We are still covered in ice and snow, however, there is a lot we can do to make sure our gardens are prepped and ready for spring while offering protection for the little guys that may be living in there over the winter

  • Watch for and brush off ice and snow from trees and shrubs limbs to prevent breakage.
  • Use tree wrap on trunks of newly planted trees as well as those species with thin bark like linden, ash, mountain ash, and maple.
  • Make plans for the coming season’s garden. Decide where your crops will rotate from last year, and start carpentry projects like cold frames, trellises, and indoor lighting set-ups if possible. Sometimes smaller is better and you may in return get fewer weeds and insects with more produce.
  • Make notes to reorder successful seeds and sprays.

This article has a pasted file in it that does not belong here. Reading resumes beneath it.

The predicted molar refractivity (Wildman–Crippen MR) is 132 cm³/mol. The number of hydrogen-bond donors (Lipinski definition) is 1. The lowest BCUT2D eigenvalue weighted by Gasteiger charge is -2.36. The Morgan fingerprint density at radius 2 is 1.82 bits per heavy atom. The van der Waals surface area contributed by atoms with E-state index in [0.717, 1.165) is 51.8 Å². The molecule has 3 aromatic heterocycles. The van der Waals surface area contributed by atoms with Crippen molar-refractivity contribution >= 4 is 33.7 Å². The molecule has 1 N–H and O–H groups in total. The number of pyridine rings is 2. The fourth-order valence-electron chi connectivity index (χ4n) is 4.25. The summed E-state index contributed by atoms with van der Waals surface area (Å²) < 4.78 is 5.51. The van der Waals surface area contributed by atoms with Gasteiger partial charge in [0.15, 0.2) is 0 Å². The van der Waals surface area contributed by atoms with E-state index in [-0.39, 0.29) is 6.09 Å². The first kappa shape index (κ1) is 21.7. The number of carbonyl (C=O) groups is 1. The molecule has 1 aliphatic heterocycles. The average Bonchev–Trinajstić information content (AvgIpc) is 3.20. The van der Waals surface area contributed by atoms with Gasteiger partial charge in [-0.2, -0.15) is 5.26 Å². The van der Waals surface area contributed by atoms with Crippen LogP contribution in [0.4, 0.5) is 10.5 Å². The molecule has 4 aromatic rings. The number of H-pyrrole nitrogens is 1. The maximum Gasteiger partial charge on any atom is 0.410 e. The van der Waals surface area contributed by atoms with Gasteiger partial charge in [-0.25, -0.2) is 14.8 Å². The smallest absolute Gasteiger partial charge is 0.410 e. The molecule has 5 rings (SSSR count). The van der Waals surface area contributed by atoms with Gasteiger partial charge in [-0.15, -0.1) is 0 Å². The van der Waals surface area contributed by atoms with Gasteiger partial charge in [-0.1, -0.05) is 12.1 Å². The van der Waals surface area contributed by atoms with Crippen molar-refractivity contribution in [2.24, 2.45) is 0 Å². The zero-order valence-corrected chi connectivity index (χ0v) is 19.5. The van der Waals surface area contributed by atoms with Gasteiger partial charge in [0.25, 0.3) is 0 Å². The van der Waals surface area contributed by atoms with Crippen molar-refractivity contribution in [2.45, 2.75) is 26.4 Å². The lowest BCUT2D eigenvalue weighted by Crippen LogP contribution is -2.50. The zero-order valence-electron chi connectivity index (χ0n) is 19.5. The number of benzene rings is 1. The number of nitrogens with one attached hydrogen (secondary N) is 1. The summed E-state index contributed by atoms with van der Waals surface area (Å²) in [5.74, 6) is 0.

Now is the time for making plans, adjusting strategies and going over last year’s success (and failures).  It is prime time to place your seed orders, source your soils, check with your local growers about when they expect to start to have stock.  Throw out old pots, add new ones to your list.  Check your supplies of mesh, bamboo rods, tie’s, burlap, and whatever else you use to keep your garden tidy.  

Consider plantings for wildlife too.  How will your planting affect them? If you are looking to enlarge your garden are you encroaching on any natural trails that are already established.  We all know that bears will go for berries and apples, consider planting them on the outside periphery of the garden or year. 

It is always good to review your plans yearly to avoid problems or integrate new solutions.  Besides, nothing better than sitting there thinking about the beautiful smell of a flower garden while it is -20 and snowing outside.